When it’s time to go – guidance for long-time leaders

My New Year’s resolution in 2005 was to step-down from my job as president of our region’s United Way. After 11 years in what I still describe as “the best real job I’ve ever had,” it definitely wasn’t an easy decision. I had too much regard for the organization, the people, and my community to bring anything less than 100% to the job each day, but I was beginning to feel as if that level of commitment was slipping away. So I gave my board and myself six months to manage a transition, and I began a job search that eventually led me to the consulting work I do today.

After many years of gratifying work with an organization you love, how do you know when it is time to move on, and how do you set the stage for a successful leadership transition?

Grappling with these questions is likely to be more difficult the longer you have been in your leadership role and exponentially more difficult if you are the founder. Your sense of “ownership” is probably especially acute, as might be the perception that the organization can’t survive without you.

In my experience, most strong leaders can identify the necessity of letting go—either for their own good or for the good of the organization. Unfortunately, however, many are plagued by a feeling that they “just can’t leave now,” not because they aren’t ready or prepared, but because they don’t believe their organization is ready. There is one more major initiative, a key hire to make, board leadership to recruit, a funding problem to be solved, a new piece of legislation that will impact programming, or one more annual or capital campaign that needs to be completed. Standing in the way is always one more thing to be done or one more problem to be resolved.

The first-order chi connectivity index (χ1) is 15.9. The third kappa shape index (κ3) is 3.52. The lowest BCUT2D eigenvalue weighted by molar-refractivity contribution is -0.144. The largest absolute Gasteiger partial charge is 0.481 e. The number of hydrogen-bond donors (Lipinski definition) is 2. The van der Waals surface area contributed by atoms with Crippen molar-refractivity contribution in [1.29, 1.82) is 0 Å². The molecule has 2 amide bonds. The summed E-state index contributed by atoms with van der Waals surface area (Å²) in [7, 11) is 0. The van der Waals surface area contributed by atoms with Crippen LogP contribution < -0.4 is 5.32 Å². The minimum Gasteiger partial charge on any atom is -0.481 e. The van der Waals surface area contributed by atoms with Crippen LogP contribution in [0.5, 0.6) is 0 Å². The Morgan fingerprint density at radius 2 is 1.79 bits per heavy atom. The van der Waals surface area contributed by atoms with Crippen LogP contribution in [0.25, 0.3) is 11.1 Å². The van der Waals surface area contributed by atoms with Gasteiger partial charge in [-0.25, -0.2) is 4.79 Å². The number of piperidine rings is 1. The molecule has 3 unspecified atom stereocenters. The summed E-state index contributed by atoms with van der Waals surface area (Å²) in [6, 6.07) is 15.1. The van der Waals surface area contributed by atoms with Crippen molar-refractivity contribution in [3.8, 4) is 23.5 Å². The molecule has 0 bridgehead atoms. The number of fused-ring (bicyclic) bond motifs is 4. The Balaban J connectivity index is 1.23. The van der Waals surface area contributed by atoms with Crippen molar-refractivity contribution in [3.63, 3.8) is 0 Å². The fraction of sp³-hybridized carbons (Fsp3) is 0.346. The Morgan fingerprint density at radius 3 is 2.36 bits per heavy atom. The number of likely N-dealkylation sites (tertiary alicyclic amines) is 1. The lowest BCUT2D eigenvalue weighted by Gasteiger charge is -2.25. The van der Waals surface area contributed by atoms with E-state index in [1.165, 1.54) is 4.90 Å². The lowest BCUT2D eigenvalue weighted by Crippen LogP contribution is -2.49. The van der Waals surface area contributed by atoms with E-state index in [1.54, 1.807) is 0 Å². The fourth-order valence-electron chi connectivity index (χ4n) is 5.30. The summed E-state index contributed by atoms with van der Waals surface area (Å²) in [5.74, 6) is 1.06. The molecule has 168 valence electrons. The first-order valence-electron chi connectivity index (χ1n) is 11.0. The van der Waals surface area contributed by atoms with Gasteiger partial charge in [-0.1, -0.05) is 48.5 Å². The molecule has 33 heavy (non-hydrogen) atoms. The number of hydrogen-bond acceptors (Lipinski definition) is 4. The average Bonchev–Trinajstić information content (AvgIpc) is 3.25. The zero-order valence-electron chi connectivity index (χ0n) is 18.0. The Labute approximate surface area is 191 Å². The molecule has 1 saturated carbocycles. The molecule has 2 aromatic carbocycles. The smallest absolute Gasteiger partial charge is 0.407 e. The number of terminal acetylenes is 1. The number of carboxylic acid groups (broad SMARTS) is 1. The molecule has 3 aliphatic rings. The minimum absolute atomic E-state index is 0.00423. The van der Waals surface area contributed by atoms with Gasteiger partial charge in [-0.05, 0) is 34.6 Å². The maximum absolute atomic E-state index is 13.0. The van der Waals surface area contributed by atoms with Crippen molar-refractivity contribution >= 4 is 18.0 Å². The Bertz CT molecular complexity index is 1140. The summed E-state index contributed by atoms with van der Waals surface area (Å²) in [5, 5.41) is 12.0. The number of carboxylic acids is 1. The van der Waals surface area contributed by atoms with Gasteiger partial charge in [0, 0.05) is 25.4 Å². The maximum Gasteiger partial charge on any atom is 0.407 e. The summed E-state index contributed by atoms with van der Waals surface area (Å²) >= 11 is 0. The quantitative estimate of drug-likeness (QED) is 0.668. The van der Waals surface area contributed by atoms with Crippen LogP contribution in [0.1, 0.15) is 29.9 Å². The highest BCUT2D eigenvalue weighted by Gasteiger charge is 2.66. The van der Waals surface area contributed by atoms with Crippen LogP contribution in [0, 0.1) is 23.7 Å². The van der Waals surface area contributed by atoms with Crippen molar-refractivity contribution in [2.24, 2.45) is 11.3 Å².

If you find yourself in this “one more” trap, consider putting your organization in shape to manage the leadership transition successfully by doing the following:

Board building – If you are a long-time leader at your organization, you may well have found that the board has become overly reliant upon you and, perhaps, less engaged than it should be. Managing a leadership transition, attracting the next leader, and building a new relationship will require the board to lead—really lead—in a way that it may not have done for a while. Now may be the time for the board to conduct a formal board self-assessment, form or activate a governance committee, and identify steps it needs to take to build its capacity.

Internal capacity – Choosing your successor is not your job, but you can help to position your staff team to support the transition and fare well with a new leader. What kinds of experience or responsibilities can you share with others to help them grow? Can you hand-off something or bring someone into a piece of your work that will deepen their knowledge and broaden their skill-set? What kind of training would help position them for success? Or is now the time to offer one or more members of your team some executive coaching? Savvy leaders will look at how they can position their team and their organization for success by ensuring that key employees get essential training and growth opportunities.